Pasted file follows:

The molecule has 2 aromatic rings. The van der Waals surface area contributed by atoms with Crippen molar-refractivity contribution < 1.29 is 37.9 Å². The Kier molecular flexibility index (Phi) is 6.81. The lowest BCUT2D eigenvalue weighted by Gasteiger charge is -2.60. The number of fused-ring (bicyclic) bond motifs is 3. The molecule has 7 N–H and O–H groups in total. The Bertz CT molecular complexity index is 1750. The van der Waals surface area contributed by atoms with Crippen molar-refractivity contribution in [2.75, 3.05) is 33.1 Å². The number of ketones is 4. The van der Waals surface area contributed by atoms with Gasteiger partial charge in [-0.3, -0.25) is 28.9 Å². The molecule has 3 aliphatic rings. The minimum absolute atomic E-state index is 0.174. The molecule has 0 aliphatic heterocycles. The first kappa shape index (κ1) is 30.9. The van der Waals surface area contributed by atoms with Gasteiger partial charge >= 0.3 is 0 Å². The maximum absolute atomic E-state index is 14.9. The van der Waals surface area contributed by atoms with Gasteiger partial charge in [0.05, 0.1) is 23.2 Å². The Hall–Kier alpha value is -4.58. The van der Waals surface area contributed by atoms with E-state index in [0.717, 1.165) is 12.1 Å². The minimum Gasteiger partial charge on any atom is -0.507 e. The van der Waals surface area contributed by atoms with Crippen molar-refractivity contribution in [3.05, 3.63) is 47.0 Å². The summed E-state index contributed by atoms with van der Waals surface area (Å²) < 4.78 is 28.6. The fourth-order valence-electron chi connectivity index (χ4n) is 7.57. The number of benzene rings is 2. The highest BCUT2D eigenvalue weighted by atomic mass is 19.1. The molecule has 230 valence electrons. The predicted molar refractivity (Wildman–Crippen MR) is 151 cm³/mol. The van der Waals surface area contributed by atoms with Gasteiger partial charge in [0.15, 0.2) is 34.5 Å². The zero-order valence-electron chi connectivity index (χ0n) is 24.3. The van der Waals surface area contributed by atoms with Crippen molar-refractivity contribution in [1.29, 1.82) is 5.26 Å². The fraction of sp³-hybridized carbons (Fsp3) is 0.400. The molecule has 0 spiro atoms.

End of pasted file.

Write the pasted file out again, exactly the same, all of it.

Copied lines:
The molecule has 2 aromatic rings. The van der Waals surface area contributed by atoms with Crippen molar-refractivity contribution < 1.29 is 37.9 Å². The Kier molecular flexibility index (Phi) is 6.81. The lowest BCUT2D eigenvalue weighted by Gasteiger charge is -2.60. The number of fused-ring (bicyclic) bond motifs is 3. The molecule has 7 N–H and O–H groups in total. The Bertz CT molecular complexity index is 1750. The van der Waals surface area contributed by atoms with Crippen molar-refractivity contribution in [2.75, 3.05) is 33.1 Å². The number of ketones is 4. The van der Waals surface area contributed by atoms with Gasteiger partial charge in [-0.3, -0.25) is 28.9 Å². The molecule has 3 aliphatic rings. The minimum absolute atomic E-state index is 0.174. The molecule has 0 aliphatic heterocycles. The first kappa shape index (κ1) is 30.9. The van der Waals surface area contributed by atoms with Gasteiger partial charge >= 0.3 is 0 Å². The maximum absolute atomic E-state index is 14.9. The van der Waals surface area contributed by atoms with Gasteiger partial charge in [0.05, 0.1) is 23.2 Å². The Hall–Kier alpha value is -4.58. The van der Waals surface area contributed by atoms with E-state index in [0.717, 1.165) is 12.1 Å². The minimum Gasteiger partial charge on any atom is -0.507 e. The van der Waals surface area contributed by atoms with Crippen molar-refractivity contribution in [3.05, 3.63) is 47.0 Å². The summed E-state index contributed by atoms with van der Waals surface area (Å²) < 4.78 is 28.6. The fourth-order valence-electron chi connectivity index (χ4n) is 7.57. The number of benzene rings is 2. The highest BCUT2D eigenvalue weighted by atomic mass is 19.1. The molecule has 230 valence electrons. The predicted molar refractivity (Wildman–Crippen MR) is 151 cm³/mol. The van der Waals surface area contributed by atoms with Gasteiger partial charge in [0.15, 0.2) is 34.5 Å². The zero-order valence-electron chi connectivity index (χ0n) is 24.3. The van der Waals surface area contributed by atoms with Crippen molar-refractivity contribution in [1.29, 1.82) is 5.26 Å². The fraction of sp³-hybridized carbons (Fsp3) is 0.400. The molecule has 0 spiro atoms.